Tomorrow’s Peacebuilders 2016 Awards

9 December 2016 | Alliance for Peacebuilding & Peace Direct, Washington, DC

The Alliance for Peacebuilding and Peace Direct are proud to announce that we have selected winners for our Tomorrow’s Peacebuilders competition! This annual competition selects winners from three peacebuilding categories: “Women-led Peacebuilding”, “Inter-Religious Peacebuilding” and “Environmental Peacebuilding”. Read More

Artisanal Mining, Property Rights, and Development

13 December 2016 | USAID LandLinks, Webinar

Join USAID LandLinks and leading experts in artisanal mining for an interactive online discussion about the challenges faced by small-scale and artisanal miners around the world, as well as emerging lessons from global development programs that work with artisanal mining communities across different sectors. Read More


In the last two weeks, 16 new publications were added to our online library of materials on environmental peacebuilding. Here is a sampling of the new additions:

Navigating Complexity: Climate, Migration, and Conflict in a Changing World
Schuyler Null and Lauren Herzer Risi (Wilson Center and USAID, 2016)
Record levels of displacement and accelerating climate change have prompted many to wonder if the world is headed toward a more violent future. Whether a policymaker, practitioner, diplomat, or peacebuilder, the nexus of climate change, migration, and conflict is posing fundamental challenges in a myriad of ways. Read More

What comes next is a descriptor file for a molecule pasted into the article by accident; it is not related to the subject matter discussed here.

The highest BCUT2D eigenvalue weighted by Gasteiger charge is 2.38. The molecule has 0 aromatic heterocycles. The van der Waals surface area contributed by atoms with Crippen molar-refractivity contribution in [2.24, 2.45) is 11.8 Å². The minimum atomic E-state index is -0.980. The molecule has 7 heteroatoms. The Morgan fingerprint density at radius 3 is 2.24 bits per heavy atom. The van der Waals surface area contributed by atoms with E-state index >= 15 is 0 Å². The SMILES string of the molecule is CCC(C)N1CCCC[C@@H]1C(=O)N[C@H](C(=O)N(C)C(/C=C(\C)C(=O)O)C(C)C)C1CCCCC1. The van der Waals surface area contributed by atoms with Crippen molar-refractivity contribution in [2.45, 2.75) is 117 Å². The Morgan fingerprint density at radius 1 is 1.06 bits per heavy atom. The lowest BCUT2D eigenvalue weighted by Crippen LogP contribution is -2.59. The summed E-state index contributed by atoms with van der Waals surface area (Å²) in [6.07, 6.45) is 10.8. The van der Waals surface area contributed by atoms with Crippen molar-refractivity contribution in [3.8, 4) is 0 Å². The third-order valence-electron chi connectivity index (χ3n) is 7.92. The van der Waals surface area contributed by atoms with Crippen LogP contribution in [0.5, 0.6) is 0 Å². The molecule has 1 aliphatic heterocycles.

North Korea and Green Diplomacy -- An Opportunity for Peace Building?
Saleem Ali and Rakhyun E. Kim (Environmental Law and Policy, 2016)
International environmental agreements have historically been considered to be in the realm of “low politics”, disconnected from the “high politics” of war and peace. There is growing evidence, however, suggesting that, if the issues are framed appropriately with a scientific exchange, and mediation, ecological factors can foster cooperation between perceived adversaries. Read More